Italy’s First Quarter Report: Book Sales Up 26.6 Percent

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Data now being collected for a third year shows a distinct migration of Italian book sales from physical bookstores to online retail.

In the Piazza Maggiore, Bologna, on March 15. Image – iStockphoto: Claudio Caridi

By Porter Anderson, Editor-in-Chief | @Porter_Anderson

More Book Sales, More of Them Online
Following the NPD BookScan report we covered on Monday (April 19) on the US market’s first quarter of 2021, we have today (April 20) news of a strong Q1 showing in the Italian book market, as well.

“Consolidating a trend that began in the second half of 2020,” we’re told by Ricardo Franco Levi at the Association of Italian Publishers (Associazione Italiana Editori, AIE), “Italian book publishing has continued to grow in the first three months of 2021.”

Based on cover prices of print in the trade business—in data drawn from bookstores, online retailers, and large-scale distribution—Italy’s sales grew by 26.6 percent in value and 26.7 percent in units sold compared to the same period of the previous year.

“We are facing an important increase,” Levi says, “accompanied by the growth in reading, as documented in the Cepell white paper,” a report that indicates that in 2020 61 percent of Italians in the 15 to 74 year age group are readers, against 58 percent in 2019.

Ricardo Franco Levi

“These data,” Levi says, “confirm support for the policies backed by the publishing sector’s entire book supply chain, including not only AIE but also the Italian Librarians Association and Booksellers Association, and implemented in 2020 by the government and parliament.

“Some of the high points of this have been demand for the 18App, the Family Card, the financing of purchases by libraries in local bookstores—all of these are measures that we’ve asked for and have seen confirmed and stabilized.”

As we’ve covered closely for our international readers, Italy’s publishing industry has been one of the most strategic and insistent in the world. As the country became the first European epicenter for the coronavirus COVID-19 pandemic, the Italian publishers’ association under Levi’s direction was adamant in its dealings with Rome, making the case that Italy’s cultural treasures, including literature, are its lifeline to economic recovery and that the protection and promotion of the entire cultural sector had to be a priority.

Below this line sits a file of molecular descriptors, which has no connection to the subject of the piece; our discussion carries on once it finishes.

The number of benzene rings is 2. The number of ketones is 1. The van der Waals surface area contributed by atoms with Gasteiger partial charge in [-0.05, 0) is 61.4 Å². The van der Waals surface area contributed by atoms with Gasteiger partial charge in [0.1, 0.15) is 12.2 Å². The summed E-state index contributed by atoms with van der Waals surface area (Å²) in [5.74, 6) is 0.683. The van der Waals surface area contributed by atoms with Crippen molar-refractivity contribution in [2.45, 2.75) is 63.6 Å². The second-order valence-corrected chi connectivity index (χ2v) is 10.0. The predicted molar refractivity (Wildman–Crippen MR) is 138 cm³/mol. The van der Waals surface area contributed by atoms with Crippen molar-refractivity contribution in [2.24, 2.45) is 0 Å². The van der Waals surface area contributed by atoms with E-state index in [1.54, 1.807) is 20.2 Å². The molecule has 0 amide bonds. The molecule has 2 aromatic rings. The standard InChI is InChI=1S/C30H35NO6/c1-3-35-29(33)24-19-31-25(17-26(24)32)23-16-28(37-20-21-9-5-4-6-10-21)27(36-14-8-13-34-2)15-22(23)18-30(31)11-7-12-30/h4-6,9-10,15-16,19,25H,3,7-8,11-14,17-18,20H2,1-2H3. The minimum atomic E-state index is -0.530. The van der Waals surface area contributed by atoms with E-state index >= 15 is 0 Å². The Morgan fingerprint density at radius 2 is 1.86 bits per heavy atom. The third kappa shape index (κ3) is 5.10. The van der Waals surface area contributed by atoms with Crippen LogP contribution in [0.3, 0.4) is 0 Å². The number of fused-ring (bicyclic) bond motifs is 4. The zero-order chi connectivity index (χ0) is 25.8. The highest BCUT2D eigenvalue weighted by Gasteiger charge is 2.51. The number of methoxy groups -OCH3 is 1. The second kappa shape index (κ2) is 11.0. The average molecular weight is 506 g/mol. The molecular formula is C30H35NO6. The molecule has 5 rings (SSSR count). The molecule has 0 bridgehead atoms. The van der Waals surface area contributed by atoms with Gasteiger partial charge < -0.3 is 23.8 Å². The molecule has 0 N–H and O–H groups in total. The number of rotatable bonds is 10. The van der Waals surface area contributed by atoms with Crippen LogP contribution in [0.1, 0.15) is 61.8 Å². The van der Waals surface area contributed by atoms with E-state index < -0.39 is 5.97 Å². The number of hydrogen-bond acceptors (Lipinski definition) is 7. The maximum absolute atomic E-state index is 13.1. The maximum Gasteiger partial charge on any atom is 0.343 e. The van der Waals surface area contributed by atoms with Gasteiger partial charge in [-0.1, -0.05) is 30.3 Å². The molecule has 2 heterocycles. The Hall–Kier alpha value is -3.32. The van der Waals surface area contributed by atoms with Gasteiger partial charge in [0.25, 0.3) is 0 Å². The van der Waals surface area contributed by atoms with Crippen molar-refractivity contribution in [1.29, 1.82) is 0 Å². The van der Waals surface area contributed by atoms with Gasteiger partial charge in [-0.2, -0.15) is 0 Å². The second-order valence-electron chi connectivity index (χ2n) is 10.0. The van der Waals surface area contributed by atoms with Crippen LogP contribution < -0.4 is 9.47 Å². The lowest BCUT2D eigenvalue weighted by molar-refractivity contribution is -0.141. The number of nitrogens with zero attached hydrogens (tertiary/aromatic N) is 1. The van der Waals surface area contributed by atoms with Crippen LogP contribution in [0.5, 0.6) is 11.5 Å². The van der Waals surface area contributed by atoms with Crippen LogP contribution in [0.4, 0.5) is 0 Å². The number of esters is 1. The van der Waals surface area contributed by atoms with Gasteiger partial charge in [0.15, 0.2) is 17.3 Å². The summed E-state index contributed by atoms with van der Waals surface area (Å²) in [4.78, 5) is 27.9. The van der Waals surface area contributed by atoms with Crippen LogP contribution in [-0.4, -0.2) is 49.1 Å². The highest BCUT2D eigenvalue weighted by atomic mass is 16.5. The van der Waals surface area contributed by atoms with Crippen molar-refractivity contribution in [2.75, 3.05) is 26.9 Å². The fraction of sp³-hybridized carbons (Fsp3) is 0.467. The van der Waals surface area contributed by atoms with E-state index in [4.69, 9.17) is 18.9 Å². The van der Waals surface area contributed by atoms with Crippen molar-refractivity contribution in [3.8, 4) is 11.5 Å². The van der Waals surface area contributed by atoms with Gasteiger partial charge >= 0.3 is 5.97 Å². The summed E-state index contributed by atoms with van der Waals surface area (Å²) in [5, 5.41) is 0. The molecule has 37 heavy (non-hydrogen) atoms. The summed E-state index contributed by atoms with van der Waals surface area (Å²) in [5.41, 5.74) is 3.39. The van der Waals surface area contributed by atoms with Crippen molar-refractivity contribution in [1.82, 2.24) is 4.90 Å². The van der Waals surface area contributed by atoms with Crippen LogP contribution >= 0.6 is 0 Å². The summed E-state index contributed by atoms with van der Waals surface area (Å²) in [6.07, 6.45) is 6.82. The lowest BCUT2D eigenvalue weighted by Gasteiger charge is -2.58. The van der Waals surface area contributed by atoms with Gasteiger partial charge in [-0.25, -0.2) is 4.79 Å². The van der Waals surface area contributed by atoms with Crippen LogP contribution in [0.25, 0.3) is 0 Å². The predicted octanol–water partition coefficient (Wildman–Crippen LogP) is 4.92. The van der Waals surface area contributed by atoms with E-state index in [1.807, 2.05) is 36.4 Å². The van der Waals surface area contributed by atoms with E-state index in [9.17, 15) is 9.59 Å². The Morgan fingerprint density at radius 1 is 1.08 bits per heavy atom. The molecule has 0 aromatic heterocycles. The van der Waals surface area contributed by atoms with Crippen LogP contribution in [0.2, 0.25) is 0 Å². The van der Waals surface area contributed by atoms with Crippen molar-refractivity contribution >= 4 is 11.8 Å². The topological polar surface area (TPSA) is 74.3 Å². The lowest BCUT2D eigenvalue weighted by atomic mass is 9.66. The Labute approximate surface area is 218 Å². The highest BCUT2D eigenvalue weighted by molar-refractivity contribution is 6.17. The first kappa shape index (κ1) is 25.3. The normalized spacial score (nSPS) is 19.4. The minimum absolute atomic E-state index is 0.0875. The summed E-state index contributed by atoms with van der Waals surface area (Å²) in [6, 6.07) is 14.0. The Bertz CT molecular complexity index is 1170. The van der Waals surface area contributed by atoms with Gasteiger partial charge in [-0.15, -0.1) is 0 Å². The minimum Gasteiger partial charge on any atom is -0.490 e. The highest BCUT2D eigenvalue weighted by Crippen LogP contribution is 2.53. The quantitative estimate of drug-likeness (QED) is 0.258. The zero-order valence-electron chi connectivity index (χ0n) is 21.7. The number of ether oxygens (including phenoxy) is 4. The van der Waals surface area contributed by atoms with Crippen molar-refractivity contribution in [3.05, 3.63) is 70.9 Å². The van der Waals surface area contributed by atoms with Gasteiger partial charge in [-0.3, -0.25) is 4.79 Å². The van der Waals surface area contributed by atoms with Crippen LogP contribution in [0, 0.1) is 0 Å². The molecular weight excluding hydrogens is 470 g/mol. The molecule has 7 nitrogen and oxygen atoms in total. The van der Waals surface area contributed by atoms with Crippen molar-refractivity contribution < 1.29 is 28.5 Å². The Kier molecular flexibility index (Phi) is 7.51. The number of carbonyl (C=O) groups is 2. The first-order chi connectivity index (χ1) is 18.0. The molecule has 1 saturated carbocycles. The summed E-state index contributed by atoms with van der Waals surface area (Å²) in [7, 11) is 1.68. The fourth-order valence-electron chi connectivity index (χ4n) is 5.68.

The strategy worked, to the point that late last month, the association had reached a point of making permanent some of the new partnerships it made for the book business during its development of pandemic survival tactics.

AIE’s research group today sees the 18App as, effectively, the poster child for cultural-program support in Italy. This is the program that provides each citizen turning 18 several hundred euros to spend on cultural products and events, including book purchases. In January and February, 18-year-olds used 80 percent of their allocated funding for the app on buying printed books, amounting to a total €75 million euros (US$90.4 million). Reports indicate that 91 percent of those purchases were made through Internet retail outlets.

The Shift to Online Retail

At the Ponte Vecchio in Florence, March 31, during lockdown. Image – iStockphoto: Federico Neri